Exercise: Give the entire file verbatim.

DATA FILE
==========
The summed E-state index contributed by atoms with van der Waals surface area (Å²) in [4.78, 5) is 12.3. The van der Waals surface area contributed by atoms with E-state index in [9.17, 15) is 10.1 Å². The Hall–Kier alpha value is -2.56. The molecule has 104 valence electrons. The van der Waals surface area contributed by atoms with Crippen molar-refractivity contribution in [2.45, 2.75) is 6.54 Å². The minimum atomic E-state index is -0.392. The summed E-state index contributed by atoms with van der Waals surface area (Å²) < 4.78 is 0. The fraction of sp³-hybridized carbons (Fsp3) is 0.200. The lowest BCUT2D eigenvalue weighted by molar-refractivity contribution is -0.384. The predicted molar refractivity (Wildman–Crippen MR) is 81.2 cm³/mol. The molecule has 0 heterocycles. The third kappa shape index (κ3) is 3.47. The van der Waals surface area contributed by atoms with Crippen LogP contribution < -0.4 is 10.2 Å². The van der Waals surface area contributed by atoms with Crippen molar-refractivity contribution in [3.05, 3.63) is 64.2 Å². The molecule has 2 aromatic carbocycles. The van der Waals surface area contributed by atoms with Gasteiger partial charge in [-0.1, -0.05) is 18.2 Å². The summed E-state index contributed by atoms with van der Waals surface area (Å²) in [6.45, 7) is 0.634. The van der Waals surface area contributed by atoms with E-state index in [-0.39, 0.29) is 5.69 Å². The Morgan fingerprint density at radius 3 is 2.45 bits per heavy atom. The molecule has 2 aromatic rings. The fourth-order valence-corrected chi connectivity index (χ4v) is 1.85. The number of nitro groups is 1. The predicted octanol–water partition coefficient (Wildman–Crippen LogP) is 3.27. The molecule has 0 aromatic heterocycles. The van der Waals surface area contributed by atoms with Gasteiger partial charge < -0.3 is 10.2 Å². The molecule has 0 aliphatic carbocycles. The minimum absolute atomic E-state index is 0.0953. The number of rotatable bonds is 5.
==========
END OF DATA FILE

The summed E-state index contributed by atoms with van der Waals surface area (Å²) in [4.78, 5) is 12.3. The van der Waals surface area contributed by atoms with E-state index in [9.17, 15) is 10.1 Å². The Hall–Kier alpha value is -2.56. The molecule has 104 valence electrons. The van der Waals surface area contributed by atoms with Crippen molar-refractivity contribution in [2.45, 2.75) is 6.54 Å². The minimum atomic E-state index is -0.392. The summed E-state index contributed by atoms with van der Waals surface area (Å²) < 4.78 is 0. The fraction of sp³-hybridized carbons (Fsp3) is 0.200. The lowest BCUT2D eigenvalue weighted by molar-refractivity contribution is -0.384. The predicted molar refractivity (Wildman–Crippen MR) is 81.2 cm³/mol. The molecule has 0 heterocycles. The third kappa shape index (κ3) is 3.47. The van der Waals surface area contributed by atoms with Crippen LogP contribution < -0.4 is 10.2 Å². The van der Waals surface area contributed by atoms with Crippen molar-refractivity contribution in [3.05, 3.63) is 64.2 Å². The molecule has 2 aromatic carbocycles. The van der Waals surface area contributed by atoms with Gasteiger partial charge in [-0.1, -0.05) is 18.2 Å². The summed E-state index contributed by atoms with van der Waals surface area (Å²) in [6.45, 7) is 0.634. The van der Waals surface area contributed by atoms with E-state index in [-0.39, 0.29) is 5.69 Å². The Morgan fingerprint density at radius 3 is 2.45 bits per heavy atom. The molecule has 2 aromatic rings. The fourth-order valence-corrected chi connectivity index (χ4v) is 1.85. The number of nitro groups is 1. The predicted octanol–water partition coefficient (Wildman–Crippen LogP) is 3.27. The molecule has 0 aromatic heterocycles. The van der Waals surface area contributed by atoms with Gasteiger partial charge < -0.3 is 10.2 Å². The molecule has 0 aliphatic carbocycles. The minimum absolute atomic E-state index is 0.0953. The number of rotatable bonds is 5.